“I appreciate the sarcasm and the Doctor Who reference, my friend,” Czak smirked.
“Come clean to me.”
Czak let out a heavy sigh. “Okay,” he said. “I can’t write. That’s the problem.”
“What do you mean you can’t write?”
“I can’t. I just can’t. I lost the general ability to write.”
“I’ve seen you write all day and all night for the past few weeks, Czak.” Zeke took a sip of his tea. “That is impossible. You? Can’t write? Of all people, Czak Alastar di Angelo cannot write. The world is doomed.”
Czak gave out a hearty laugh. “I am flattered that you believe otherwise. At the same time, that is the truth.”
“Then what have you been doing the past few days?”
“Writing,” Czak answered, “for other people.”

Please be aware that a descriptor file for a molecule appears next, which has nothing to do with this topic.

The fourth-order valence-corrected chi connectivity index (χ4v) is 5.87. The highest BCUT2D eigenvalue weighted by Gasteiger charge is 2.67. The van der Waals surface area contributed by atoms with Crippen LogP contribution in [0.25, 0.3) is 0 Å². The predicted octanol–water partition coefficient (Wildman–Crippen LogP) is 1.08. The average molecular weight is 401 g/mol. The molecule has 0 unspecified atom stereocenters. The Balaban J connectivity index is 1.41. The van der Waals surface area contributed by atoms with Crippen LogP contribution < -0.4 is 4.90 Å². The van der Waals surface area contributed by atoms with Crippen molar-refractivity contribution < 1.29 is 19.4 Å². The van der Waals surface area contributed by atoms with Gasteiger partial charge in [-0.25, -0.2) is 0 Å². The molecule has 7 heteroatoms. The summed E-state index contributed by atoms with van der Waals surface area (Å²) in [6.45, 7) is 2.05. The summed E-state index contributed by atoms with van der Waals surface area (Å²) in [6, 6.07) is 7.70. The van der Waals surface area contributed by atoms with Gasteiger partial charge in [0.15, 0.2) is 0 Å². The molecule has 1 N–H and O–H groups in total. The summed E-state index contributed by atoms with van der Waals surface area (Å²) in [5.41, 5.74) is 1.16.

Zeke seemed confused.
“When I said I cannot write, I meant for myself. I can’t seem to write what I think, what I feel, just like I used to.” Czak explained. “When was the last time you saw me post something on my blog?”
“I don’t know. I just can’t write. I can’t seem to find any inspiration and motivation these days.” Czak sighed again, and this time, it lingered like the scent of the ocean on a beach.
“What inspires you to write? What motivates you to write?” Zeke looked totally concerned. He was, actually. Not because Czak can no longer write, but because he knew that something is wrong with his best friend’s life, and he does not know anything about it.